The Pennsylvania Supreme Court has agreed to hear a case regarding whether or not a franchisor has any liability for workers’ compensation benefits when a franchisee does not have state-mandated workers’ compensation coverage.
The case, Saladworks, LLC, v. Workers’ Compensation Appeal Board (WCAB), involves a person who sustained an injury while on the job at Saladworks. The employee sought workers’ compensation benefits, but the franchisee (the entity actually running the day-to-day business operations) did not have a valid policy of workers’ compensation insurance. The injured worker then sought benefits through the franchisor, the company issuing the franchise. The WCAB overturned the workers’ compensation judge’s ruling that the franchisor was not a statutory employer. However, the Pennsylvania Commonwealth Court reversed, concluding that Saladworks could not be held accountable as a statutory employer.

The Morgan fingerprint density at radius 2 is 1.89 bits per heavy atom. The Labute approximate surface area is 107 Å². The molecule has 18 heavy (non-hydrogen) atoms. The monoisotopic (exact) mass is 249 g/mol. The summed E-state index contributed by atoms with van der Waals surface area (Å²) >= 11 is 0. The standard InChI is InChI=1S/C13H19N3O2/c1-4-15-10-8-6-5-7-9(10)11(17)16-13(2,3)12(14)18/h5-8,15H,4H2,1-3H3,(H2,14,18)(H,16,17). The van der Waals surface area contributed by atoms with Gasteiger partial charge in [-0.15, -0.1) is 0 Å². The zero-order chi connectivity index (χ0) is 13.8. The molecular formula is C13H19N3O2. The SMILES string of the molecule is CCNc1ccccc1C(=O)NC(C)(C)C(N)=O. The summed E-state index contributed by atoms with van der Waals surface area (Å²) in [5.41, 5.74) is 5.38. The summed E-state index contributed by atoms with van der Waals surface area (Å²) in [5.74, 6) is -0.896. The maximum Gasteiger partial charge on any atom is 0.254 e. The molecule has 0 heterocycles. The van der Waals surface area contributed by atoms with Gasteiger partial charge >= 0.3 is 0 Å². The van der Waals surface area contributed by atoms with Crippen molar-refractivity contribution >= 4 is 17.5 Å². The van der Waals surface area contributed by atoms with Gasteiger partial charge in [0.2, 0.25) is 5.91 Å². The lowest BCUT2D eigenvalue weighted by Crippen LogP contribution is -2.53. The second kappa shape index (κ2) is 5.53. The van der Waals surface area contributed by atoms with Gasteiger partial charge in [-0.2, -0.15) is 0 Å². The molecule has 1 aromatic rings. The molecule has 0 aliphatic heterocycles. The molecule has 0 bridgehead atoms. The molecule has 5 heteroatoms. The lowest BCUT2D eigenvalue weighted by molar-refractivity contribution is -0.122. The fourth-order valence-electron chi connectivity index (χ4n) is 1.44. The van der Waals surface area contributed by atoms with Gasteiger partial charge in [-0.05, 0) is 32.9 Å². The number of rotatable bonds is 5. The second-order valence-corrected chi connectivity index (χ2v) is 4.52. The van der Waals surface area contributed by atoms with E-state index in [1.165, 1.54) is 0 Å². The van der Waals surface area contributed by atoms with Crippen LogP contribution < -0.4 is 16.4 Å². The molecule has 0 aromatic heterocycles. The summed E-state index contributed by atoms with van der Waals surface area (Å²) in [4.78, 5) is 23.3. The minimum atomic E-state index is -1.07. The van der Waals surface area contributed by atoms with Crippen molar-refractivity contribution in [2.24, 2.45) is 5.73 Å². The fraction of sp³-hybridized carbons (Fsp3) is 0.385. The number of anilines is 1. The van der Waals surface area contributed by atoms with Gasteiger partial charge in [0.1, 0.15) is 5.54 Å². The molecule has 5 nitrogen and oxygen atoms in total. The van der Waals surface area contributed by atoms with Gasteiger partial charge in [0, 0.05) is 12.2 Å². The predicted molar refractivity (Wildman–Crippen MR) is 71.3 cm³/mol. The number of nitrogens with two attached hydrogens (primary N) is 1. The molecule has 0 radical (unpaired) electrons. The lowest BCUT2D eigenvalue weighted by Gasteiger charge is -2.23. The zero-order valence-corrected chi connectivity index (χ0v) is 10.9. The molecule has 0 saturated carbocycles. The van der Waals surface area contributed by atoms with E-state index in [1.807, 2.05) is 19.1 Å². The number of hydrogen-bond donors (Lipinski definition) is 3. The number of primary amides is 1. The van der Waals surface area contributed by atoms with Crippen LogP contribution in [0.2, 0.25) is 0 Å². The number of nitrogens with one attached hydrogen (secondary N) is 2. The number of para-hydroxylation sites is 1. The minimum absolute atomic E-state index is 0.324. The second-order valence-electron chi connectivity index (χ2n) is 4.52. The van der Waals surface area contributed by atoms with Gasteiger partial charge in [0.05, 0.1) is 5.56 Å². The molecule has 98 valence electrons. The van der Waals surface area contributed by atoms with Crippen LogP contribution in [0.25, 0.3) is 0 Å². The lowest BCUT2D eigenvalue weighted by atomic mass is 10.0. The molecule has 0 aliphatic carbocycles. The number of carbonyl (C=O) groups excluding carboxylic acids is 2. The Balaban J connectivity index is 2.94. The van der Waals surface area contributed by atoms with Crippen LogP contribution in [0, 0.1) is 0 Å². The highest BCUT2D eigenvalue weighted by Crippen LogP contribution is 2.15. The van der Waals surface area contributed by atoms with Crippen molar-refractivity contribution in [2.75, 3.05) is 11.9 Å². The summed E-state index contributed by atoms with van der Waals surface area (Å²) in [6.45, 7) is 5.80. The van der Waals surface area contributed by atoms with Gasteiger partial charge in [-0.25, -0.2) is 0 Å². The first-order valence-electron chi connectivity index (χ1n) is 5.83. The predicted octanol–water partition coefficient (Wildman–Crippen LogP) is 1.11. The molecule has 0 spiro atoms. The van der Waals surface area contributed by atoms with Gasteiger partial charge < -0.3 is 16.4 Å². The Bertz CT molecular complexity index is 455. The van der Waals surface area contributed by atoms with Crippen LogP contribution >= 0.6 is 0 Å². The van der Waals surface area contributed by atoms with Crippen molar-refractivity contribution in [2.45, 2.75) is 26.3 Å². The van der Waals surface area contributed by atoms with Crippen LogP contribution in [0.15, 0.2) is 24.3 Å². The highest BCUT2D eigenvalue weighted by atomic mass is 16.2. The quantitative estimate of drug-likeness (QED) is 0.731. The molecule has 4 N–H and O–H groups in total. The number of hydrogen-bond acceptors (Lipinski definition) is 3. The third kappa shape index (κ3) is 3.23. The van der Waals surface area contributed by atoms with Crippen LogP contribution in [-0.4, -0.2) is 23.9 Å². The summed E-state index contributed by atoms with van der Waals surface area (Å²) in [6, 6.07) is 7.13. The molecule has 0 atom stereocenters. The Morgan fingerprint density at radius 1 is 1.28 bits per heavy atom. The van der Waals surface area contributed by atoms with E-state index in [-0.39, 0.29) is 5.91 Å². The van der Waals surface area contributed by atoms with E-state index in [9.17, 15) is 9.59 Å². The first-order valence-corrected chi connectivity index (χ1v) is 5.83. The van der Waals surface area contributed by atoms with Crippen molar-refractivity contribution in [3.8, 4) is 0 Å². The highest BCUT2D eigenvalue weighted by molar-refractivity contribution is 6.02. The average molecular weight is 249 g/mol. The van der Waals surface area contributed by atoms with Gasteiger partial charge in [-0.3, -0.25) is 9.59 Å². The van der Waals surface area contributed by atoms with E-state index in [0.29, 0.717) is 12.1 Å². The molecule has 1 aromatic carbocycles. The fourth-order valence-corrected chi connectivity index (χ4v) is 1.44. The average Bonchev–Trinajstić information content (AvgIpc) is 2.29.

The basis for the court’s ruling is the court’s perception of the fundamental business of Saladworks, LLC. The court found that Saladworks, LLC, was not in the restaurant business, but was in the franchise business. Because the employee was injured as a consequence of the restaurant business, the injury fell outside of the scope of Saladworks’ involvement or control. The WCAB had likened the relationship between franchisor and franchisee to that of contractor and subcontractor, but the court disagreed, finding that a franchisor has no control over the employees of a franchisee.
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